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For the first time, photos of the surface of Venus from space have succeeded

For the first time, photos of the surface of Venus from space have succeeded

For the first time, NASA was able to take pictures of the surface of Venus from space. Due to the thick, overcast atmosphere, this isn’t actually possible – but there are moments that make it at least a little visible.

NASA’s Parker Solar Probe, which is primarily intended to provide data about our star, is currently in the region close to the Sun. This contains an on-board camera called the Wide-Field Imager, or WISPR, which is actually used to capture solar flares in the image and make it easier to analyze. The camera sensor specializes in capturing visible light that enters little into the infrared.

This is the exact configuration Maybe To penetrate the usually opaque atmosphere of Venus – not during the day, but in the place where the surface of the planet has already dipped at night. The surface of Venus is so hot that it still lights up after the end of the day. This then reveals an additional impression of the surface when viewed from the outside.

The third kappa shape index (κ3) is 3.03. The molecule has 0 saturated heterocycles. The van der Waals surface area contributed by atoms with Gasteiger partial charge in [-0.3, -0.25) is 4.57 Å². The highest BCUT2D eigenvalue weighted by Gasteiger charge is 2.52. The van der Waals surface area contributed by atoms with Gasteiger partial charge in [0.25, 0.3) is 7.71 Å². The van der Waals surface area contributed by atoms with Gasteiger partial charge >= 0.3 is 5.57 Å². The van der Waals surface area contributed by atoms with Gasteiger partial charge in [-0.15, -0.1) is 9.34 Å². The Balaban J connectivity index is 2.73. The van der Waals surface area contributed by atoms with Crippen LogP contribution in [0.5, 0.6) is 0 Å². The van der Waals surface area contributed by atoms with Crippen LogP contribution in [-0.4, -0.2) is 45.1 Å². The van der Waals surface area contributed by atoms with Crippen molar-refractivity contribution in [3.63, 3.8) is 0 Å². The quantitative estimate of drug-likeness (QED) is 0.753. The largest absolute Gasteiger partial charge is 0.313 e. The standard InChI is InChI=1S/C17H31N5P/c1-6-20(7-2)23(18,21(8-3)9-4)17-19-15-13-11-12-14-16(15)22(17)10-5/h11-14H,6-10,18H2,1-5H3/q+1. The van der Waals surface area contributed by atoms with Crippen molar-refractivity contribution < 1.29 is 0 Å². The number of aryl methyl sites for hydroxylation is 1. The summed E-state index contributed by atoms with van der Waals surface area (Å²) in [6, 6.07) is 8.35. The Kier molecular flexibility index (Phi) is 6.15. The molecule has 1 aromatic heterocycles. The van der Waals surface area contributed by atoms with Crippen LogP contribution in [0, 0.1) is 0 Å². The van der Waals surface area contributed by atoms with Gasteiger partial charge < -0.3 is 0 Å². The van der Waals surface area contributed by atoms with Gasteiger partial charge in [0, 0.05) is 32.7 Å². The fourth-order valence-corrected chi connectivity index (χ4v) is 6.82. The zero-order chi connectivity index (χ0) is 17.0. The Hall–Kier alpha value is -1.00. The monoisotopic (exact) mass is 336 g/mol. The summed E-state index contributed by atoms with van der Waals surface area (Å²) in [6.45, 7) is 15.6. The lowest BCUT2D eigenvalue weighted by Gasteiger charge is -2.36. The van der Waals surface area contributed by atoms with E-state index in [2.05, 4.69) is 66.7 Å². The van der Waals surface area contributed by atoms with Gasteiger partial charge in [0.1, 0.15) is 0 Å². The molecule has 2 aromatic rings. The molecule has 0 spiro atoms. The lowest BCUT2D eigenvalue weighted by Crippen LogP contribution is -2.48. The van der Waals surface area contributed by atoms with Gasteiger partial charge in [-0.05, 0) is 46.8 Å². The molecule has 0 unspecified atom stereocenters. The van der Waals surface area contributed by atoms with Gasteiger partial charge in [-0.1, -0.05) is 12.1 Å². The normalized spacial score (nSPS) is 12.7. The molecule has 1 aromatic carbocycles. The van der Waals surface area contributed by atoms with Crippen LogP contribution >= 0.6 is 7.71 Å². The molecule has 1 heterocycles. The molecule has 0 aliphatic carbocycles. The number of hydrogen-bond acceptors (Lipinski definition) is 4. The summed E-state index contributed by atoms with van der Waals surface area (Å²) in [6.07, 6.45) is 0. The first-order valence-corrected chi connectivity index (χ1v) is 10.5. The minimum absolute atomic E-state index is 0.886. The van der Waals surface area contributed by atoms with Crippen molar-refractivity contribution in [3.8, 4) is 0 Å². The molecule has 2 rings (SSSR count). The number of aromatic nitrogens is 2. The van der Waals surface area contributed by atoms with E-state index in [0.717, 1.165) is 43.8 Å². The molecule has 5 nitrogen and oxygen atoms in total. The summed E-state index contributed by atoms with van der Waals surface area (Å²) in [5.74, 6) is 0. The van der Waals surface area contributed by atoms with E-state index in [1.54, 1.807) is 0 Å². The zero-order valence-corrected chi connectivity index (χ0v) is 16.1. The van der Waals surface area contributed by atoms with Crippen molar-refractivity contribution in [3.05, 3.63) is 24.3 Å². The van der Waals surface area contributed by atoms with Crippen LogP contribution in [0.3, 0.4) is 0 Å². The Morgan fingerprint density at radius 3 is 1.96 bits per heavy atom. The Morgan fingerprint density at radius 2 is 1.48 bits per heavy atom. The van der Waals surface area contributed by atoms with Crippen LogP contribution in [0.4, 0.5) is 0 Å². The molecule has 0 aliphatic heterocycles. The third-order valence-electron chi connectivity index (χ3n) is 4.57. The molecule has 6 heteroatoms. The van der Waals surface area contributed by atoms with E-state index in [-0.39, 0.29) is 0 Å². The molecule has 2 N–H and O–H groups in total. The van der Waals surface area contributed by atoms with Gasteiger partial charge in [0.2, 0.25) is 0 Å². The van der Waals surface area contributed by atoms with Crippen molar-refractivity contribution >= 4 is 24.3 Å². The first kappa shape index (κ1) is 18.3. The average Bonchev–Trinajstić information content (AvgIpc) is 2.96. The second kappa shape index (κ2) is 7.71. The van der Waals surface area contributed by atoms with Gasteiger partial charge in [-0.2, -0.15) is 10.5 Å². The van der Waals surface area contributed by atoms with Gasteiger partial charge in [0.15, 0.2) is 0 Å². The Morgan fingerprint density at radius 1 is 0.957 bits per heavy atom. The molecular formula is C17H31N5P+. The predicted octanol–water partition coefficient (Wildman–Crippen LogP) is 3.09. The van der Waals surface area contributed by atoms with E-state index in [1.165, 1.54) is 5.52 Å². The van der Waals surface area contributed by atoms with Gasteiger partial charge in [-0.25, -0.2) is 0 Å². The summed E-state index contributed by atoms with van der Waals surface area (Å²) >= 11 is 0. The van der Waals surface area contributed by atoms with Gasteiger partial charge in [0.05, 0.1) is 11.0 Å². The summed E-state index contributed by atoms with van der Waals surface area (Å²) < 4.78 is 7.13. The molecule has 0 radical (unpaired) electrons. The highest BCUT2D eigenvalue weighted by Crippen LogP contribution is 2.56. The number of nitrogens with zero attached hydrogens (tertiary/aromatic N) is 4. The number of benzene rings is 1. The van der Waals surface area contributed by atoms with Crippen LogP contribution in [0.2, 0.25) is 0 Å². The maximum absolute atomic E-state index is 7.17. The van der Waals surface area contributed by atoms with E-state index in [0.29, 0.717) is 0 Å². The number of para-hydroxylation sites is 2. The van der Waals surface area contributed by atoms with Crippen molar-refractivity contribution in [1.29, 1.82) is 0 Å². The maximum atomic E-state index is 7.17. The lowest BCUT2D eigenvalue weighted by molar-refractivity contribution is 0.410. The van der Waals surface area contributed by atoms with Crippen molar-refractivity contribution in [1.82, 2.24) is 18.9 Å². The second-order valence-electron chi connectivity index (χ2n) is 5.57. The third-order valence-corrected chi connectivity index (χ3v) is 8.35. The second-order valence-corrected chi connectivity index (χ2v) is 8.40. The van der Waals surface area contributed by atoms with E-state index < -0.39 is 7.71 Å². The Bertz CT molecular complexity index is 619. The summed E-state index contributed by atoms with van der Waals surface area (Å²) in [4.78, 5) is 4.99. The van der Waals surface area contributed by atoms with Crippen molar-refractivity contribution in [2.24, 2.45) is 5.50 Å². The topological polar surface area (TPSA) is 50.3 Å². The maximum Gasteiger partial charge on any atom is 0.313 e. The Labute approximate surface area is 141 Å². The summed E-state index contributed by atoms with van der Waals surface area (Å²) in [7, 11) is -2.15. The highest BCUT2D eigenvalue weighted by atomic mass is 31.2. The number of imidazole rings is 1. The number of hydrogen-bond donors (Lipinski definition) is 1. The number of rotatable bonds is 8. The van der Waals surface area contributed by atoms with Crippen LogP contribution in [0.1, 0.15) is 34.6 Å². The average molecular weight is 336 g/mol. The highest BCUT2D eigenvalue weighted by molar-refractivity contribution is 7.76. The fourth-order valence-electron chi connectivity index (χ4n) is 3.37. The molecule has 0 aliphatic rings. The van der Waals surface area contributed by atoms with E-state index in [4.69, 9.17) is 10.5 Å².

Parker Solar Probe provides images of the surface of Venus

Parker excited investigation

When the images were compared with previous radar scans of the surface, it became clear that the structures that could be seen as shadows were not cloud formations of a different color. Instead, higher regions are found to be cooler and correspondingly appear darker in WISPR images. But different mineral compositions can also be identified in this way.

NASA scientists are very impressed with the results the probe has provided so far. “Parker continues to exceed our expectations, and we’re excited that these new observations made during our gravity-assisted maneuver may advance Venus research in unexpected ways,” said Nicola Fox, head of the US space agency’s heliophysics division.

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See also:

Saturn, Mars, Earth, Solar System, Planets, Jupiter, Venus, Mercury
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